New animal species that are genuinely new to science are remarkably rare. The modern process of discovering and describing a new species, particularly animals, usually follows a pattern of creating more and more nuanced distinctions between already known groups. “New to science” rarely means “never before observed”. In other words, when we find a new fish species, it is usually not an animal that has never been seen, but rather a known animal for whom new information points towards a clear delineation between its closest relatives, with which it was previously grouped.
What makes deep-sea exploration so exciting is that, unlike with shallow water and terrestrial ecosystems, new species are frequently totally new. When a new animal is found in the deep ocean, it is more often than not the first time human eyes have ever observed that animal.
For all its flaws, 2020 was a good year for discovering new species in the deep ocean.
A single expedition by scientists from the Western Australian Museum discovered at least 30 new species, including a giant hydroid and a siphonophore, which, at 47 meters, may be the longest animal ever recorded, dwarfing the blue whale by over 15 meters.
Meanwhile, on the other side of the world, a team from NOAA fisheries discovered a new species of comb jelly off the coast of Puerto Rico. Though first observed in 2015, it took another five years for this weird gelatinous blob to be formally described.
2021 is already shaping up to be a banner year for discovery. Just this month, a new copepod species, Enhydrosoma texana nov. sp. was described from the deep Gulf of Mexico. While this genus is common in shallow waters, this new species, found at over 2000 meter depth, is the deepest dwelling member of its genus. On a less exciting note, a new species of boring bivalve has been described from the waters around Australia. The deep-sea wood-boring Abitoconus investigatoris is the first Xylophaga to be described from Australian waters in over 60 years.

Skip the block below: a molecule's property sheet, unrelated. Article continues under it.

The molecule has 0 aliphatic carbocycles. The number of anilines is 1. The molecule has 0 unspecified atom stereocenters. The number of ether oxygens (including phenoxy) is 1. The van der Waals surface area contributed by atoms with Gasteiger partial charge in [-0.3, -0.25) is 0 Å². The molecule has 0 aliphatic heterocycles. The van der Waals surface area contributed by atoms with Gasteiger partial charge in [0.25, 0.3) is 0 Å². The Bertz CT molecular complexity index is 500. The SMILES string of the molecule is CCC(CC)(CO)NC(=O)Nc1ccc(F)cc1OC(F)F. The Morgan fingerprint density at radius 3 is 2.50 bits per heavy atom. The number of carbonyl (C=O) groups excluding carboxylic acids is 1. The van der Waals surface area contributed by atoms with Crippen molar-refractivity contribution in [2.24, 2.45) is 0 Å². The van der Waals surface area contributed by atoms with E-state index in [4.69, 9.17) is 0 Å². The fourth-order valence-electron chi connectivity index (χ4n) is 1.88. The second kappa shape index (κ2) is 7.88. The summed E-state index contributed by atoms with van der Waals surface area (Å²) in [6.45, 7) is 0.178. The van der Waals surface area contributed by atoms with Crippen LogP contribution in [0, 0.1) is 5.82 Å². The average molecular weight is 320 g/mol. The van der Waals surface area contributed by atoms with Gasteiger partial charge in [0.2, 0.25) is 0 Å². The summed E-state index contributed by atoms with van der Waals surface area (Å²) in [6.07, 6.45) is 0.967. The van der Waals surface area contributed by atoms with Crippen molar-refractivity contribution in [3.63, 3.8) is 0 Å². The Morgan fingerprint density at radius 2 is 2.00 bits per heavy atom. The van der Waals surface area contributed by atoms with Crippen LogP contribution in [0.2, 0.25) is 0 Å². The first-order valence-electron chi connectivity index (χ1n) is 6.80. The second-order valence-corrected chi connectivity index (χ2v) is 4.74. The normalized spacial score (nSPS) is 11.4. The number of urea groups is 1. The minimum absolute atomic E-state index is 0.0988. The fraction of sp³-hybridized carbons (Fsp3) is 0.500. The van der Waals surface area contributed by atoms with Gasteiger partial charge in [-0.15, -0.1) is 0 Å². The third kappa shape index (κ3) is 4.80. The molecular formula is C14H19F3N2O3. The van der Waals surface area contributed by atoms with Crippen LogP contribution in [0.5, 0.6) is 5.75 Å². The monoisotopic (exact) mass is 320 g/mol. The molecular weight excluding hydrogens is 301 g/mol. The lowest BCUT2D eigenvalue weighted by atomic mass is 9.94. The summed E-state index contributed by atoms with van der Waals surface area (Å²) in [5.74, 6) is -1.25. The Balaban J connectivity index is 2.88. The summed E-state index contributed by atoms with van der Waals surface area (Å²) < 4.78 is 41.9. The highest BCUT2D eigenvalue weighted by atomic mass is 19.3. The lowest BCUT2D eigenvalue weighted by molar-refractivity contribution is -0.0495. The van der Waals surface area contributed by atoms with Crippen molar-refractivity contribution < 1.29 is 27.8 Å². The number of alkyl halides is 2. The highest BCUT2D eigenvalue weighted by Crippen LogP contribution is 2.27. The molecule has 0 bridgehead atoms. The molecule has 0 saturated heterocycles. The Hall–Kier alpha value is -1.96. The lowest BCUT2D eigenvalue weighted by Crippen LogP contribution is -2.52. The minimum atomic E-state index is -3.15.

Closer to home for the deep-sea mining community, a new species of stalked barnacle was discovered from hydrothermal vents in the Mariana back-arc basin. Vulcanolepas verenae is closely related to other stalked barnacles found in the southwest Pacific, including Solwara I, but this is the first report of barnacles from this genus in the northern hemisphere. Unusual for barnacles, but not uncommon for the fauna which surround hydrothermal vents, Vulcanolepas are farmers–they culture and consume filamentous bacteria which may derive nutrition from the chemical energy of the vent plume.
The new stalked barnacle is named for Canadian deep-sea researcher Dr. Verena Tunnicliffe.
While new species from the deep sea are frequently truly new, shallow water species that have never before been observed are still rare. Last month a team from Mexico described what they believe to be a new species of beaked whale, identified from three individuals and from acoustic signatures that point towards a previously unobserved species. Though still preliminary, if confirmed, this would be a significant discovery.